Wien Scholar gives back to support today's students
By David E. Nathan
It took the passage of time for Tom Watanabe ’73 to fully comprehend the impact that the life-changing gift of a Wien scholarship had on him.
In the years immediately following his graduation, the native of Japan felt little appreciation for the financial support Lawrence and Mae Wien had provided him to study at Brandeis, believing that it was incumbent upon wealthy businessmen like Wien to support the less fortunate.
But in 1988, Wien himself altered Watanabe’s outlook on philanthropy during his address at the 30th anniversary celebration of the Wien International Scholarship Program at Brandeis. Watanabe traveled from Tokyo for the get-together, marking the first time he had returned to campus since he graduated.
“The speech Mr. Wien made at the event had a tremendous influence upon me,” remembered Watanabe, chair emeritus and former president/CEO of Nikken Global, an international home wellness products company. “He said he derived more satisfaction from supporting the Wien International Scholarship Program than from making money in business.
“That is when a seed was planted for me,” Watanabe said. “Since then I have always wanted to repay the Wien family’s generosity by helping other students.”
In the spirit of helping the next generation of international scholars, he established the Toshizo Watanabe Foundation in 2008 with a gift of $5 million, and added another $8 million in the intervening years. The foundation, which supports scholarships for undergraduate and graduate students around the world, recently made a generous contribution to Brandeis in support of the Wien program.
When he arrived at Brandeis in the fall of 1971, Watanabe was one of the few Asian students on campus. He felt somewhat isolated from his native culture and joined a number of Asian-centric groups, including the Japan America Society in Boston. In the classroom, Watanabe majored in political science, but also enjoyed several courses outside his area of study, including architecture and Japanese art.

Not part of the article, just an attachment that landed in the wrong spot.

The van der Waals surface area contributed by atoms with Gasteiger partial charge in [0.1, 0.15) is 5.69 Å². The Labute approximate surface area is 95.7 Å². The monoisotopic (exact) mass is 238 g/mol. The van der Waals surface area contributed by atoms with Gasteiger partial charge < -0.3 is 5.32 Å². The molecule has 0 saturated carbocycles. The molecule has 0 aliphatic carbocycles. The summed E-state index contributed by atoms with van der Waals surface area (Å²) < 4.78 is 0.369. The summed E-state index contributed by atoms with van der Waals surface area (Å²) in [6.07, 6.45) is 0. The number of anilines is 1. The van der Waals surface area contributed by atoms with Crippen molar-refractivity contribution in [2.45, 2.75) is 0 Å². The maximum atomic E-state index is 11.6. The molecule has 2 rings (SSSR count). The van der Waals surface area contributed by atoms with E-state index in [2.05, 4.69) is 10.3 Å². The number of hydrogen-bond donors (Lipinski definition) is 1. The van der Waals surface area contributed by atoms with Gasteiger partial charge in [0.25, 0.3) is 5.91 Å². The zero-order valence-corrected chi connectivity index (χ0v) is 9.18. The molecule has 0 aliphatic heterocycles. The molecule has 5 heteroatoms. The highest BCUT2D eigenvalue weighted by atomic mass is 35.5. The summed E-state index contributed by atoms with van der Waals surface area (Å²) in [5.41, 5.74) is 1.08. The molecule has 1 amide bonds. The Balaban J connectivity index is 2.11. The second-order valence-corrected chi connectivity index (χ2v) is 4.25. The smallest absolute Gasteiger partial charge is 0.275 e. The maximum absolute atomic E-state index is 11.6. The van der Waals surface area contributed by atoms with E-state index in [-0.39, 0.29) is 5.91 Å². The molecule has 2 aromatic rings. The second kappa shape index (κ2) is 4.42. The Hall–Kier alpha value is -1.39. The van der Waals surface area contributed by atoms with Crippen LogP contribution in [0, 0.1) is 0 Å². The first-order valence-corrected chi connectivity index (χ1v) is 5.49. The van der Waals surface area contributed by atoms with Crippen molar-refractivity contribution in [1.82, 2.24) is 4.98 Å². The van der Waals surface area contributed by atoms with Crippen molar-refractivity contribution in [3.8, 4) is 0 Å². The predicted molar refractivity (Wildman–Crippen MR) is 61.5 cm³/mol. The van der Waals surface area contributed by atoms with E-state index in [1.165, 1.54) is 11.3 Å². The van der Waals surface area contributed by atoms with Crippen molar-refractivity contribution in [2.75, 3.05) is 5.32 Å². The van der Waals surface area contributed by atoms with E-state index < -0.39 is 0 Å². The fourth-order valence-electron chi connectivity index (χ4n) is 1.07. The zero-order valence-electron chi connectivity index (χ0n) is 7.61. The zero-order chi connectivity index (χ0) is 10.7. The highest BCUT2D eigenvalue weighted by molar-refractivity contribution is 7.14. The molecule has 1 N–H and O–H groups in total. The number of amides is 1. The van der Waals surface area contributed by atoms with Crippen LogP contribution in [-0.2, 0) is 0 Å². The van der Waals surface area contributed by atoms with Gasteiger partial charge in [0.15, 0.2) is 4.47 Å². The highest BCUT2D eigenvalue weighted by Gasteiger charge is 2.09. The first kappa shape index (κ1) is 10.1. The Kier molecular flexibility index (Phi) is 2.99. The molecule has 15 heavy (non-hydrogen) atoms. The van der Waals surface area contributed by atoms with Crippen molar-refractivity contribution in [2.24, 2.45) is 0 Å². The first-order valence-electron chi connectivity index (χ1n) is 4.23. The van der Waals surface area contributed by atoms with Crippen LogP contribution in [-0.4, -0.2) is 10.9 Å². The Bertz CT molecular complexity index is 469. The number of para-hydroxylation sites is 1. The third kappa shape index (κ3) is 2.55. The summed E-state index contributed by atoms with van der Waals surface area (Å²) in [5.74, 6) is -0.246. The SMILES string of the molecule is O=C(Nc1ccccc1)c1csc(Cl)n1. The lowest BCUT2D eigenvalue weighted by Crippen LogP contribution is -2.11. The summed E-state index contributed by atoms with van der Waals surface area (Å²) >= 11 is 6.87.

He struck up an immediate friendship with his roommate, Geir Haarde ’73, a Wien Scholar from Iceland. Although neither could converse in the other’s native language, they communicated in English, and are still friends nearly 50 years later.
“He spoke English with a very strong Icelandic accent and I spoke English with a very strong Japanese accent, but we were able to communicate with each other,” Watanabe said. “Geir would endearingly laugh at my funny pronunciation of his name. I was never able to pronounce it properly, although I tried very hard.”
The two former roommates spent time together at the Wien program’s 50th anniversary celebration in 2008. Prior to the event, Watanabe had exchanged emails with Haarde, who was then serving as prime minister of Iceland, about establishing a student exchange program between Japan and Iceland. The initiative was established later that year, and continues to grow. This spring, Watanabe traveled to Reykjavik to attend a scholarship awards ceremony for the current exchange students and researchers – 10 from Iceland and four from Japan.
“The Wien scholarship meant so much to both of us that we wanted to do our part to support students and further international understanding,” Watanabe said.